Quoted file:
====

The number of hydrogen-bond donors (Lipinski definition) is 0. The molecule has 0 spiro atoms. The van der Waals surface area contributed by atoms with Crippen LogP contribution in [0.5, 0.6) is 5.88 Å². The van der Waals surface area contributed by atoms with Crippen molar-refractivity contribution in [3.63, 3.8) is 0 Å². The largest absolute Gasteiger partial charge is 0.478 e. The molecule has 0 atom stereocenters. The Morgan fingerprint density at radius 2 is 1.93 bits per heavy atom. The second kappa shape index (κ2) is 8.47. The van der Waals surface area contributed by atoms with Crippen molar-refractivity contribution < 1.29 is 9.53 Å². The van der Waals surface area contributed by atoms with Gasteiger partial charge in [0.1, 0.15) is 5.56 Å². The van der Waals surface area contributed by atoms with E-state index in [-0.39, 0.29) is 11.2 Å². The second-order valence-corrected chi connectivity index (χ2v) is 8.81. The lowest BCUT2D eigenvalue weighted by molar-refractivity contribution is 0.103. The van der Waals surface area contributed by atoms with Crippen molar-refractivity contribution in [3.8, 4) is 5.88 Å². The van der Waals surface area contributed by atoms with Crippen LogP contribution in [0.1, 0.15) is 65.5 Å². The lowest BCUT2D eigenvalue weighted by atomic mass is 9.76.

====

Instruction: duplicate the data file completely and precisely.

The number of hydrogen-bond donors (Lipinski definition) is 0. The molecule has 0 spiro atoms. The van der Waals surface area contributed by atoms with Crippen LogP contribution in [0.5, 0.6) is 5.88 Å². The van der Waals surface area contributed by atoms with Crippen molar-refractivity contribution in [3.63, 3.8) is 0 Å². The largest absolute Gasteiger partial charge is 0.478 e. The molecule has 0 atom stereocenters. The Morgan fingerprint density at radius 2 is 1.93 bits per heavy atom. The second kappa shape index (κ2) is 8.47. The van der Waals surface area contributed by atoms with Crippen molar-refractivity contribution < 1.29 is 9.53 Å². The van der Waals surface area contributed by atoms with Gasteiger partial charge in [0.1, 0.15) is 5.56 Å². The van der Waals surface area contributed by atoms with E-state index in [-0.39, 0.29) is 11.2 Å². The second-order valence-corrected chi connectivity index (χ2v) is 8.81. The lowest BCUT2D eigenvalue weighted by molar-refractivity contribution is 0.103. The van der Waals surface area contributed by atoms with Crippen molar-refractivity contribution in [3.8, 4) is 5.88 Å². The van der Waals surface area contributed by atoms with Crippen LogP contribution in [0.1, 0.15) is 65.5 Å². The lowest BCUT2D eigenvalue weighted by atomic mass is 9.76.